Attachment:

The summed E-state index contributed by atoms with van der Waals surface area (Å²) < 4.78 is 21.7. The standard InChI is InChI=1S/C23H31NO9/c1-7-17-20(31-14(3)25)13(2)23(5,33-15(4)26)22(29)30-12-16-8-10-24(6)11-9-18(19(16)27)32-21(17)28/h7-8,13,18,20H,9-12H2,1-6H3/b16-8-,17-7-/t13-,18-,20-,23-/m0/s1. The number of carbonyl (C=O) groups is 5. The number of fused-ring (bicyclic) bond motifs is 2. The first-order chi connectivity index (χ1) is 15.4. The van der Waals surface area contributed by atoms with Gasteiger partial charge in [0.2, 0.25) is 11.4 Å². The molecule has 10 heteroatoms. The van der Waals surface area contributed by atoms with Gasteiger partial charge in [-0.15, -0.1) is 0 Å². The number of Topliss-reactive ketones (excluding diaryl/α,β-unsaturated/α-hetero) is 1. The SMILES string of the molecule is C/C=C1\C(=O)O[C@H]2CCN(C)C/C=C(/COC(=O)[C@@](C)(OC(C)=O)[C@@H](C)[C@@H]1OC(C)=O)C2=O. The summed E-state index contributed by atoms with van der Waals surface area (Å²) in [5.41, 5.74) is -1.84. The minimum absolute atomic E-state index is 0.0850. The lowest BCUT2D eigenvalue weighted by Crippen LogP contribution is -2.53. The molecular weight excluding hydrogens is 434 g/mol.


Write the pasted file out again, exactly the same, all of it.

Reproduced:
The summed E-state index contributed by atoms with van der Waals surface area (Å²) < 4.78 is 21.7. The standard InChI is InChI=1S/C23H31NO9/c1-7-17-20(31-14(3)25)13(2)23(5,33-15(4)26)22(29)30-12-16-8-10-24(6)11-9-18(19(16)27)32-21(17)28/h7-8,13,18,20H,9-12H2,1-6H3/b16-8-,17-7-/t13-,18-,20-,23-/m0/s1. The number of carbonyl (C=O) groups is 5. The number of fused-ring (bicyclic) bond motifs is 2. The first-order chi connectivity index (χ1) is 15.4. The van der Waals surface area contributed by atoms with Gasteiger partial charge in [0.2, 0.25) is 11.4 Å². The molecule has 10 heteroatoms. The van der Waals surface area contributed by atoms with Gasteiger partial charge in [-0.15, -0.1) is 0 Å². The number of Topliss-reactive ketones (excluding diaryl/α,β-unsaturated/α-hetero) is 1. The SMILES string of the molecule is C/C=C1\C(=O)O[C@H]2CCN(C)C/C=C(/COC(=O)[C@@](C)(OC(C)=O)[C@@H](C)[C@@H]1OC(C)=O)C2=O. The summed E-state index contributed by atoms with van der Waals surface area (Å²) in [5.41, 5.74) is -1.84. The minimum absolute atomic E-state index is 0.0850. The lowest BCUT2D eigenvalue weighted by Crippen LogP contribution is -2.53. The molecular weight excluding hydrogens is 434 g/mol.